A group of members has agreed a deal with Hillcrest Homes that would see the firm purchase the High Lane site to build housing, while retaining the club as part of the project.
However, the club’s trustees have ignored their requests to discuss the plan, despite the local MP’s offers to mediate, according to members.
“The group has met with council planners who have indicated they would look favourably on the scheme, given that it would retain the popular community asset,” Friends of Chorlton Irish Club said in a statement.
It added that the plan “would yield a sum large enough to clear the club’s debts with over £1m left over”.
Under the terms of the deal, ownership of the venue would transfer to a Community Interest Company set up by the members and would be run on a not-for-profit basis for the benefit of the community.
James Payne, Hillcrest Homes managing director, said: “We are working with the Chorlton Irish Community Interest Group to try and help save the club, and propose to deliver high quality family housing on part of the car park to do this.”
A spokesperson for Colliers refused to comment on the matter but confirmed that there had been a “high level of interest and a broad range of offers” for the club.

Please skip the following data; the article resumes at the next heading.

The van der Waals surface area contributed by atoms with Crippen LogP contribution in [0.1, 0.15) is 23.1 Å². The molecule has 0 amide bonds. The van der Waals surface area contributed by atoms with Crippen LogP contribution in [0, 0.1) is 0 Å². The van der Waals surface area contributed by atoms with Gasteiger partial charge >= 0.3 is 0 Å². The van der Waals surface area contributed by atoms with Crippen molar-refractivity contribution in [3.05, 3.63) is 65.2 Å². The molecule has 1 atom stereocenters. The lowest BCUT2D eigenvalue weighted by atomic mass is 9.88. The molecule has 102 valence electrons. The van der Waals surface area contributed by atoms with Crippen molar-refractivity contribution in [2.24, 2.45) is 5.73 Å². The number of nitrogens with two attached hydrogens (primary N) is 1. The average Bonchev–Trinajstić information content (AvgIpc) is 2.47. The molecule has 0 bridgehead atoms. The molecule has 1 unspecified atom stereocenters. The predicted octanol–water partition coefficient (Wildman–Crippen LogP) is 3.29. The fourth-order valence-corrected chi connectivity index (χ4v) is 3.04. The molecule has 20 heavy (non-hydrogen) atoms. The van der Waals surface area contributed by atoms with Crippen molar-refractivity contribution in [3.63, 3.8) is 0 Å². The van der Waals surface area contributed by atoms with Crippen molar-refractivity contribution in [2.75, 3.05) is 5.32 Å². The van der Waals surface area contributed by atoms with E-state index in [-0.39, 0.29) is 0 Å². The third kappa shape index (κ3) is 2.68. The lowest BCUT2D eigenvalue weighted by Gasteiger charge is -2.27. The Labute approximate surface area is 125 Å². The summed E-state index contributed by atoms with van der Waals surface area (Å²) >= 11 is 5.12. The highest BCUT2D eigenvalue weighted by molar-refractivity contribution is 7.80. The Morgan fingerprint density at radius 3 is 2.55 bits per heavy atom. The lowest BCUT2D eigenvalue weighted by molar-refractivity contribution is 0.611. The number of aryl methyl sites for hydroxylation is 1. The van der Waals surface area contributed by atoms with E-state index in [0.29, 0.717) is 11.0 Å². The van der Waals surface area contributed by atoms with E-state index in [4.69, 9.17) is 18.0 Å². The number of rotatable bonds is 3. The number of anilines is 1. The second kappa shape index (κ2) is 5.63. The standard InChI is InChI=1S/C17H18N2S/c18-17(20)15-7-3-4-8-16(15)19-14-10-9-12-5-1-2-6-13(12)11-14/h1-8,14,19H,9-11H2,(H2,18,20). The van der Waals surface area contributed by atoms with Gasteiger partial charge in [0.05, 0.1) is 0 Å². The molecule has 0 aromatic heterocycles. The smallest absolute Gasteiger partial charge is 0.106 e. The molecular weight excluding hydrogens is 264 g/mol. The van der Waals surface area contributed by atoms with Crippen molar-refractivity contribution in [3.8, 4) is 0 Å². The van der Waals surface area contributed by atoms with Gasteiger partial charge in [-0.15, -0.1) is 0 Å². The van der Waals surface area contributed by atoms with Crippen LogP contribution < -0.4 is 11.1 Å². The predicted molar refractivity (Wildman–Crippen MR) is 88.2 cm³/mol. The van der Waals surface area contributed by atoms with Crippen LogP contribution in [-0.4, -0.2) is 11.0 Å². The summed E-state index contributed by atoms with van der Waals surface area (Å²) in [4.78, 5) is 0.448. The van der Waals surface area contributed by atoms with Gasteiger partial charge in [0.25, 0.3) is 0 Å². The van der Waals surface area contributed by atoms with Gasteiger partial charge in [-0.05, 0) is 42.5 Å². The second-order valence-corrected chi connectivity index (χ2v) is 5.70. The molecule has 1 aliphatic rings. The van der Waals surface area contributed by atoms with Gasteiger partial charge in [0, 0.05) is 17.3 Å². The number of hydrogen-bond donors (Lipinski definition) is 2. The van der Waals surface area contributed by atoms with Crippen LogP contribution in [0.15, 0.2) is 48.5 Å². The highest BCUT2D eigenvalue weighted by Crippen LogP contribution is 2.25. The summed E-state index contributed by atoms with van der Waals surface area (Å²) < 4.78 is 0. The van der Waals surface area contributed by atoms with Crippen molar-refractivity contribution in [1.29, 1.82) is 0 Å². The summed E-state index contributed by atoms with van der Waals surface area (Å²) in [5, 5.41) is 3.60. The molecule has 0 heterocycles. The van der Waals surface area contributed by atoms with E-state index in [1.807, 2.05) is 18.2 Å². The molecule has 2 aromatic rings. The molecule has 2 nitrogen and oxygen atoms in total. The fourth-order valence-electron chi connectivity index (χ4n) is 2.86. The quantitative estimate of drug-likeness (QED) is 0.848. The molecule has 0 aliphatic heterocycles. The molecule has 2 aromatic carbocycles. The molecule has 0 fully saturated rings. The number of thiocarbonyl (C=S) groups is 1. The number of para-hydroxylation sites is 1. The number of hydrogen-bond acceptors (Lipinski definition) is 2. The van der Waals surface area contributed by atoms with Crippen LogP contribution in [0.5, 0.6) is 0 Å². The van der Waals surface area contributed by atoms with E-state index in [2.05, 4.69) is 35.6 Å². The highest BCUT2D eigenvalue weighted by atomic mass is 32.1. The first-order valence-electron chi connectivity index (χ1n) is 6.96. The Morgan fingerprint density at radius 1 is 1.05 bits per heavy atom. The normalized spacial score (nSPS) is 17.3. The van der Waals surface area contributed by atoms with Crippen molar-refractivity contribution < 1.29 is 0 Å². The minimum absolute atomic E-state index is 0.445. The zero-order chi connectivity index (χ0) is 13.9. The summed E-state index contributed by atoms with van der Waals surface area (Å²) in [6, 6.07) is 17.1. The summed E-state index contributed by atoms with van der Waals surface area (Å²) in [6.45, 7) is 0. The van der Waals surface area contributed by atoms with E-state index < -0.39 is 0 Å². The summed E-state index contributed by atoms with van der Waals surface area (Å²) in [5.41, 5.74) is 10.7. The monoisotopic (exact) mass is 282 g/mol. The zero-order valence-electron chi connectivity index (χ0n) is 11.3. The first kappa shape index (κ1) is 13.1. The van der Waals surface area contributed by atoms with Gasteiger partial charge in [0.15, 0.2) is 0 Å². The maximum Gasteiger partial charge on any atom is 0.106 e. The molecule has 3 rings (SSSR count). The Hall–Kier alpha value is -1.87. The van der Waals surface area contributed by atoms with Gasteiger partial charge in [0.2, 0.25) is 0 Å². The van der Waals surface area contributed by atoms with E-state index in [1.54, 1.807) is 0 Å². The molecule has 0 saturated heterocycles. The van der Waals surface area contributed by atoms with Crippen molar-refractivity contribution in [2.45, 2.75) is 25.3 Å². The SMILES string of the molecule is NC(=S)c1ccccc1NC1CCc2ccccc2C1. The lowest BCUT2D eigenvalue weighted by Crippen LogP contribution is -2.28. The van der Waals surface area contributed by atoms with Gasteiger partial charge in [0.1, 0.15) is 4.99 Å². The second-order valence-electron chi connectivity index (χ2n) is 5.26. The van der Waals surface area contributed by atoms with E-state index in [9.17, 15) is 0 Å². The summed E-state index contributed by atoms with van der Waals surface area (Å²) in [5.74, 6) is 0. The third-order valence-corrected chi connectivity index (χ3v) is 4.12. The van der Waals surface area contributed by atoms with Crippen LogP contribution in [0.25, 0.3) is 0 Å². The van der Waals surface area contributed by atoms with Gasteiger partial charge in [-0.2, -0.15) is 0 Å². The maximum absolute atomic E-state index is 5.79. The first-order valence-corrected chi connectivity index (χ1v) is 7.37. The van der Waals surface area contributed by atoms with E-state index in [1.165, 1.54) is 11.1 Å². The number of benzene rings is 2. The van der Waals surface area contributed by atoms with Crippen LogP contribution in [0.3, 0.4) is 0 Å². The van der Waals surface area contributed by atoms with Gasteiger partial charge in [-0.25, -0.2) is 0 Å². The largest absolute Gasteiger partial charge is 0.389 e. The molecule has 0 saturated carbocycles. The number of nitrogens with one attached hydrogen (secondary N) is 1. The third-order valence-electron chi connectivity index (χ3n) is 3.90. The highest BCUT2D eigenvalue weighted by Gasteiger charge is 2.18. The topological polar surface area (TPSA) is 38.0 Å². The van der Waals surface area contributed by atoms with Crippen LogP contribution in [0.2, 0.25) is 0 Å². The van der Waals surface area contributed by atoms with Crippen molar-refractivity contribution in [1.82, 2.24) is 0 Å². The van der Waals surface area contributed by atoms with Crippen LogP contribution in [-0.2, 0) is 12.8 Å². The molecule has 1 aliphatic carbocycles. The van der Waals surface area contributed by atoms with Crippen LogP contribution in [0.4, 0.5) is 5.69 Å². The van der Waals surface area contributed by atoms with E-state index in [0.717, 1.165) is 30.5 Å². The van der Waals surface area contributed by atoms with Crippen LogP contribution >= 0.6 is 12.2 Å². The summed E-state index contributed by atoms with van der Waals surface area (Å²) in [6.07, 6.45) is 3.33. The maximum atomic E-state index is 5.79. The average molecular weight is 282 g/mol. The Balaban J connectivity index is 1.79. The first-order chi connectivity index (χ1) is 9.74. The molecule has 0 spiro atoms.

It is understood that the club cannot be sold until 15 October when the stipulation regarding its status as an asset of community value expires.
In April the club and the surrounding land were put up for sale and Colliers was appointed to market the site as a “prime redevelopment opportunity” despite a long-running campaign from Friends of Chorlton Irish Club to save it.
In a statement at the time, the trustees said they were “reluctantly” putting the club on the market due to facing “significant claims from creditors” and that the debts of the club stood in the “hundreds of thousands of pounds”.
The group of four trustees, the registered title holders of the property, had stepped in to take over the day-to-day running of the club in April 2019 after the management committee at the time expressed a desire to put the club up for sale.
A spokesperson for the Friends of Chorlton Irish campaign group said: “This is a viable proposal that warrants serious consideration. It offers the chance for the venue to be revived, with the possibility of other funding sources being available to a not-for-profit community venture.
“The obvious concern is that the Trustees are going to sit tight until 15 October and then accept another offer for the entire site, with the club being demolished. We call upon them to halt the sale until the club’s members have the chance to be fully informed of this proposal. The matter should then be put to a members’ vote. To do otherwise would be indefensible.”